In determining fair market value, thus understood, the replacement cost method has been viewed by some to be the least favored means of valuation, see, e.g., Great Atlantic and Pacific Tea Co. v. Kiernan, supra; Chrysler Corp. v. State Property Tax Appeal Board, 69 Ill. App.3d 207, 25 Ill.Dec. 695, 387 N.E.2d 351 (1979), and has in fact been completely eliminated as a valid consideration in valuation by at least one jurisdiction. In re Johnstown Assoc., 494 Pa. 433, 431 A.2d 932 (1981). This is because the results of the method "rarely, if ever would determine the value at a public sale" insofar as it fails to take into account, among other things:the particular property; the character of the work done and materials furnished in the construction of the building; its present condition of repair or disrepair; the wisdom or unwisdom of its location . ..; its modernity and adaptability to [its] purpose; the likelihood of competition with other and better buildings; and whether the property itself and the neighborhood in which it is situated are likely to increase or decrease in value.
Appeal of Metropolitan Edison Co., 307 Pa. 401, 161 A. 303, 304 (1932).
Nevertheless, under the director's position the ascertainment of fair market value with respect to buildings would be limited to that amount which is yielded by the replacement cost method of valuation, regardless of the degree to which that figure reflects the realities of the marketplace. The director argues that this result was intended by the legislature in order to "further assure that a uniform and equal assessment shall be achieved."
The legislature however appears to have been desirous of accommodating the abovementioned limitations in the replacement cost method by also requiring that in the valuation of buildings "[a]ge, condition and utility or obsolescence shall be considered." In the absence of specificity as to the methods by which these factors are to be taken into account, we conclude that by this language the legislature intended that the director be permitted to consider and potentially utilize any means which most appropriately reflect consideration of these factors. These would include alternative modes of valuing buildings.
For to hold otherwise would mean that in determining the fair market value of a structure the director would be required to ignore a contemporaneous arms length sale of the property "the best evidence of true value." Conalco Inc. v. Monroe County Bd. of Revision, 50 Ohio St.2d 129, 363 N.E.2d 722, 723 (1977). And, as in this case, he would be required to ignore figures produced by the capitalization of income, arguably "an acceptable and, in the absence of market data, a preferred method of valuing rental property for property tax purposes." G.R.F. Inc. v. Bd. of Assessors of City of Nassau, 41 N.Y.2d 512, 513, 393 N.Y.S.2d 965, 966, 362 N.E.2d 597, 598 (1977). We cannot believe that the legislature, in the interests of uniformity, could have intended to categorically prohibit the consideration of such indications of a building's condition *367 and utility. We therefore conclude that the director may properly utilize them in determining fair market value as part of his consideration of the enumerated factors found in section 246-10(g).C.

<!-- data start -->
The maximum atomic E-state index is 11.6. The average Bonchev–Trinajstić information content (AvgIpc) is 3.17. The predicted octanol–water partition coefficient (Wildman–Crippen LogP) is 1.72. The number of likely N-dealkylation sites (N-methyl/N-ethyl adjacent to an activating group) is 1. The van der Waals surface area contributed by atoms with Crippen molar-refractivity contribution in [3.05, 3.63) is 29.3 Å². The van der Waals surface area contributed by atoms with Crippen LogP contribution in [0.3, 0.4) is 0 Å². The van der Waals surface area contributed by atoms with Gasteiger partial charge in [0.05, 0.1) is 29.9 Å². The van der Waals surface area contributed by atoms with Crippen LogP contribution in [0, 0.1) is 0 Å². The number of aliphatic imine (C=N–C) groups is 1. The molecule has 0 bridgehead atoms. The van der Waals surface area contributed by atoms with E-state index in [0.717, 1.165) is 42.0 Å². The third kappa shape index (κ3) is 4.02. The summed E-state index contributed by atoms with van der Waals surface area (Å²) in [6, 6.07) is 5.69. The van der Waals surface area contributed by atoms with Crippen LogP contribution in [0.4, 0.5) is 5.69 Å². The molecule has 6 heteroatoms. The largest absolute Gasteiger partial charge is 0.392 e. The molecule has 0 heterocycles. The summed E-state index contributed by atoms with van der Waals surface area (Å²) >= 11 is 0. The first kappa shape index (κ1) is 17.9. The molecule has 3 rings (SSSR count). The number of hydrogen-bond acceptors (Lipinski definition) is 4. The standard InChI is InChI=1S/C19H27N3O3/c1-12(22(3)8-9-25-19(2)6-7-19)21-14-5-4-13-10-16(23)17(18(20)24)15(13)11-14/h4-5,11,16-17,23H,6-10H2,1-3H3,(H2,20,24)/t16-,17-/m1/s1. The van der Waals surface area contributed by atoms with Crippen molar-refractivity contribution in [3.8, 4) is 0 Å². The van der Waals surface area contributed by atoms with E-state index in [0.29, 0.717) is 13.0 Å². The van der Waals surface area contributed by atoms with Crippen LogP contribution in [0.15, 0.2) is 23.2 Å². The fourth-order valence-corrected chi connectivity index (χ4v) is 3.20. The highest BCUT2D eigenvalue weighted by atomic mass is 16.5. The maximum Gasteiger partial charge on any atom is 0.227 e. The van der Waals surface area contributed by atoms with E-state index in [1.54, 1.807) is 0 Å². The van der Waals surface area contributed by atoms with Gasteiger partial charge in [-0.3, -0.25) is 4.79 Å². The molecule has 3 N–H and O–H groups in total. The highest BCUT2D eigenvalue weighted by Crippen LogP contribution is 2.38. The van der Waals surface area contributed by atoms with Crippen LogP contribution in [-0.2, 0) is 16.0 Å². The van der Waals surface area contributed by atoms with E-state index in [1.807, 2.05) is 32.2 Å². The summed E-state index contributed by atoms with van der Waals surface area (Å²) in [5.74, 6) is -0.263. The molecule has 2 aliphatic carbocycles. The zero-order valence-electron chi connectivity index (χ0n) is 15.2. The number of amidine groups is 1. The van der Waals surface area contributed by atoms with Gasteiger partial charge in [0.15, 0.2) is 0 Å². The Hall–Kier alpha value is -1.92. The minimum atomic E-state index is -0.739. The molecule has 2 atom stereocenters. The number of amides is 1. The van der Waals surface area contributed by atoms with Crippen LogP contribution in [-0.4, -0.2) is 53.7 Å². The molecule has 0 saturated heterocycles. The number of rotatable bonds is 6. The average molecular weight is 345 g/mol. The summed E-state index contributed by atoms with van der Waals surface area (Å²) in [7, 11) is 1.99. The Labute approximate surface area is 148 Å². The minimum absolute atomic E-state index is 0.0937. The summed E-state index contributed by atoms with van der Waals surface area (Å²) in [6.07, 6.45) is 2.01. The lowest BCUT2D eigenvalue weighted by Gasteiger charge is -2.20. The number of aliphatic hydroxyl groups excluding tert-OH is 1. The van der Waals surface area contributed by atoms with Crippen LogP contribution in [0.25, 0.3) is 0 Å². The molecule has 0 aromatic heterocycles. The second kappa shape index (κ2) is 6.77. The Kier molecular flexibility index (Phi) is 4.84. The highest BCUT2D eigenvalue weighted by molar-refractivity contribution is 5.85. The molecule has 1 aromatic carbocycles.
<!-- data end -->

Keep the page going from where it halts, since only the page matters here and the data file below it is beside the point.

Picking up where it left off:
We turn next to the question whether the director's failure to consider alternative means of valuation necessarily constitutes the basis for an adjustment of an assessment. In this regard, HRS § 232-3(2) (1976) provides that no assessment shall be lowered on appeal unless there is shown:(2) Lack of uniformity or inequality, brought about by illegality of the methods used or error in the application of the methods to the property involved, ... * * * * * *
Taxpayer contends that the director's failure to consider and utilize alternative methods of valuation necessarily constitutes such an "illegality of methods." While we agree that this may be demonstrated to be the case in some circumstances, we do not find this to be so as a matter of law.
In our discussion above we found that pursuant to HRS § 246-10(g) the replacement cost method of valuation has been identified as the primary means of valuation of buildings, but that other methods of valuation may be utilized pursuant to the director's duty to consider a structure's "age, condition, utility or obsolescence." The legality of the use of the replacement cost method to the exclusion of all others will therefore turn on whether the director's actions constituted a failure to accommodate these delineated factors. Thus, if it can be demonstrated that the enumerated factors are not accurately reflected in the valuation resulting from the principal method's application and that consideration or utilization of the results of other methods would better reflect these factors, then the method applied could indeed be determined to be "illegal" since it failed to accommodate the legislature's requirements. The burden of demonstrating such illegality would of course fall upon the taxpayer and any evidence relevant to such proof would be admissible.